Day 2 and we were all set for some dose of Phnom Penh local sightseeing on foot. We grabbed a brunch at KFC near out hostel and set off. Oh, but before I forget we had to withdraw money from the ATM as almost no restaurant accepted credit cards (not even KFC and Burger King).
Day 2 of Phnom Penh local sightseeing
What did we do on day 1? Check out the post – Day 1, Phnom Penh. The best place to start the journey was a museum which highlighted the tragic part of Cambodia – Tuol Sleng Genocide Museum.
Tuol Sleng Genocide Museum
This museum is a stark reminder of the dark history of the Khmer Rouge Regime. I have been to such museums before as well but nothing compares to what I saw in this museum. Inhuman, barbaric are kind words to describe the atrocities committed during the Khmer Rouge regime.
This is not for sensitive people. Some of the visuals are so graphic, you might not forget them for at least a few days if not more. I repeat, not for the faint hearted. Don’t skip on the audio guide. It may be 3$ but its well worth the money. I was a little too shook so have no pictures from this place.
Entrance fees – 5$.
Well, for an entrance fees of 10$, it’s definitely not worth the money. What also takes away from the experience is the lack of Information kiosks/displays or even sign boards. Unless you take a guide along you are just looking at different buildings. Also, as the Royal Palace is the active residence of the King of Cambodia there are a number of areas that are off limits for tourists.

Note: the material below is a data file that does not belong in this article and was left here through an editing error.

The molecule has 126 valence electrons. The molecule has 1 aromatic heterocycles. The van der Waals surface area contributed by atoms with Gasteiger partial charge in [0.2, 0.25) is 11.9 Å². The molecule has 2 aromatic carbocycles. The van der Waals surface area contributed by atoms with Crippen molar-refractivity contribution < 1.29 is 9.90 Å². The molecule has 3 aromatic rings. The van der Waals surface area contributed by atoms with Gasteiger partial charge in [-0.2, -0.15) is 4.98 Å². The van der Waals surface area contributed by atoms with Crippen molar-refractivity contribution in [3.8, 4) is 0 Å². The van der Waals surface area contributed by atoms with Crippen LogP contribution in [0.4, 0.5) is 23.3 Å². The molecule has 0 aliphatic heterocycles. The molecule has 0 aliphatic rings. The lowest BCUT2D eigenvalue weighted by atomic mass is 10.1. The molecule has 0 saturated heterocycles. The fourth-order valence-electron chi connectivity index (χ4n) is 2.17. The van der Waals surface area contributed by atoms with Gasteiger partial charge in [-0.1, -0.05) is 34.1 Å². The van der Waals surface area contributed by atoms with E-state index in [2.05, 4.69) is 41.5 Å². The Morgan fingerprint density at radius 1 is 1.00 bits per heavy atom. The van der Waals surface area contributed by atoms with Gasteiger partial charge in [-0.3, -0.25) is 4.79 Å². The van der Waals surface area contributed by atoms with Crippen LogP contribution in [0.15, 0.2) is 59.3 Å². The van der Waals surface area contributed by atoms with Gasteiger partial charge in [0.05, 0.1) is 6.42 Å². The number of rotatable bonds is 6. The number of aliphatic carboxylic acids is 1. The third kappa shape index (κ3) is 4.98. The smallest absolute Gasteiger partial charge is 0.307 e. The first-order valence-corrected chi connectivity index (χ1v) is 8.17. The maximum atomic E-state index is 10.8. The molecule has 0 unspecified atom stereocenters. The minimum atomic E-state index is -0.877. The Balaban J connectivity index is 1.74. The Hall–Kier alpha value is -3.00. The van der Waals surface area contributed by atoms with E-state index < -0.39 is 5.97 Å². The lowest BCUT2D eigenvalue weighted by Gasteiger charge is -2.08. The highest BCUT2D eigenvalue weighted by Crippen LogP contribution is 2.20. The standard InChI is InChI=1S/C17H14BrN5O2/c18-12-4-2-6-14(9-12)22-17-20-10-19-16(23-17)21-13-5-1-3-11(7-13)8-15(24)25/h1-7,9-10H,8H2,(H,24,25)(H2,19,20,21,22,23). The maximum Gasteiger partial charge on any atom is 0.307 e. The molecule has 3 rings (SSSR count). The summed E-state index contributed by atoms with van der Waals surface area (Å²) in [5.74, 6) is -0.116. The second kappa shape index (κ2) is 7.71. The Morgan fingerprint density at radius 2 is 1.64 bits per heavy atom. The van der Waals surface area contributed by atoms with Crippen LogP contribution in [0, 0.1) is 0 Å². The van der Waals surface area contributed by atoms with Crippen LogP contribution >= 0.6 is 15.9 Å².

Visit this if and only if you are interested in history and architecture. Even then, makes sense to read about everything upfront.
It’s also known as Preah Vihear Preah Keo Morakot, located within the Royal Palace compound and thankfully, it can be covered under the same ticket. Also popular for its 90 kg strong gold Buddha made in 1907 and an emerald Buddha said to be made of baccarat precious stone.
Wat Moha Montrei
A beautiful buddhist temple with golden roof. The interiors are simple but calm and soothing.
Wat Ounalom Monastery
The monastery prayer hall was closed when we visited, but we could enter the premises and roam around the place free of charge. We did click some photos and I loved the architecture of the place.
By the time we reached Central Market it was almost closing down. But we quickly visited few stalls and brought some scarfs, t-shirts and souvenirs for friends & family. Overall, value for money. Even though the market was closing down when we visited, I can definitely imagine the rush in peak hours.
Right outside the market, you have a sea of hawkers & vendors selling everything from pork, frogs, snail and fish.
Dinner – Angkor India Restaurant
We were just walking around the neighbourhood and found this Indian restaurant called Angkor India. The manager seemed a very friendly chap from Bengal. We made an impromptu plan to dine at this place and we weren’t disappointed. The manager made sure we had excellent service and he was happy to feed fellow Indians. The food was excellent (as good as you eat in India).
After our dinner, we continued chatting with the manager about the local culture, cuisine etc. Don’t recall the exact items ordered, I think it was:
- Butter Naan
- Mutton rogan josh
- And some chicken dish
- As a bonus, the manager gave us a free dessert (I cant remember if it was Gaajar ka Halwa or Gulabjamun)
Total Diner Cost – Approx. 20$
After sometime, we bid him adieu and came back to the hostel. I wanted to experience the hostel terrace and there was a group of Russian teenagers having a ball. After a quick introduction, I joined them and then things were just crazy. Can’t put the experience in words. I am sure some of you will figure it out.
After a couple of hours, hopped into the bed and tried to catch some sleep. We had to be ready for our bus to Siem Reap at 7:45 AM.
Bus Ticket Cost – 12$/person.
You can read my review of the Envoy Hostel here.